He first brought Washington up to speed, letting them know that he had followed Halleck’s allowance and took command of his own troops before Vicksburg – the troops previously commanded by McClernand.
“If General Sherman had been left in command here,” continued Grant, now reminding them that Sherman had been in command of the troops prior to McClernand, “such is my confidence in him that I would not have thought my presence necessary.”
As if that wasn’t biting enough, he brought it to a close: “But whether I do General McClernand injustice or not, I have not confidence in his ability as a soldier to conduct an expedition of the magnitude of this one successfully.”
In Grant’s mind, the issue was closed. In McClernand’s, however, it was not.
As Grant was writing the War Department and forwarding the correspondence, McClernand was writing President Lincoln personally.
“Please cause it to be signified to me whether Genl. Grant or myself will have em>immediate command of the Miss. River Expedition,” pleaded McClernand to the President. He followed by explaining his battle lines and the fact that he captured a steamboat.
After calling Grant’s plan to build a canal to bypass the bend at Youngs Point a “failure,” he rattled off his own plans to take Vicksburg. His plan required General Nathaniel Banks to join him, and together they would force the Rebels to leave their works and fight out in the open.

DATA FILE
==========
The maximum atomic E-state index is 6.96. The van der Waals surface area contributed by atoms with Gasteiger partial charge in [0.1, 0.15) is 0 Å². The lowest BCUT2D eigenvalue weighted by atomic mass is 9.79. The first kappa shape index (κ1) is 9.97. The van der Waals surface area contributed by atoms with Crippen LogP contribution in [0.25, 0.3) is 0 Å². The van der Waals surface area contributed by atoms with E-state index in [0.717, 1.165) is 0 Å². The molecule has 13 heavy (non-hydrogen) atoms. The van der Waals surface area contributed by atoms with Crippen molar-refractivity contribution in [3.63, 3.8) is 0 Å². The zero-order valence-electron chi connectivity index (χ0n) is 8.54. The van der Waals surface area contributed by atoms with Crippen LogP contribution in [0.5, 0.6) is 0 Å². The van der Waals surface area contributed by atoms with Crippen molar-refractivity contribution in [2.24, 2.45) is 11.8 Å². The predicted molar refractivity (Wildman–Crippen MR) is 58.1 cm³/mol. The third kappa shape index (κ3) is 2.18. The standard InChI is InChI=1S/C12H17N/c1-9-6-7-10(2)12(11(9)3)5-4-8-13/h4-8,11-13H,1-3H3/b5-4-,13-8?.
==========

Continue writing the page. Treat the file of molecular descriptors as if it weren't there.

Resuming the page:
Lincoln had already concluded that Port Hudson, south of Vicksburg, would probably keep Banks from joining Grant’s men. And as it was with Grant, the issue appears to have been closed with Lincoln. He never bothered to reply to McClernand. Neither did the War Department.
McClernand was left little choice but to learn to live with this wretched, horrible, no good General Grant.1
- Sources: Official Records, Series 1, Vol. 24, Part 1, p11-13; The Papers of Ulysses S. Grant, Volume 07; Abraham Lincoln Papers at the Library of Congress, specifically, McClernand’s Feb 1 letter. [↩]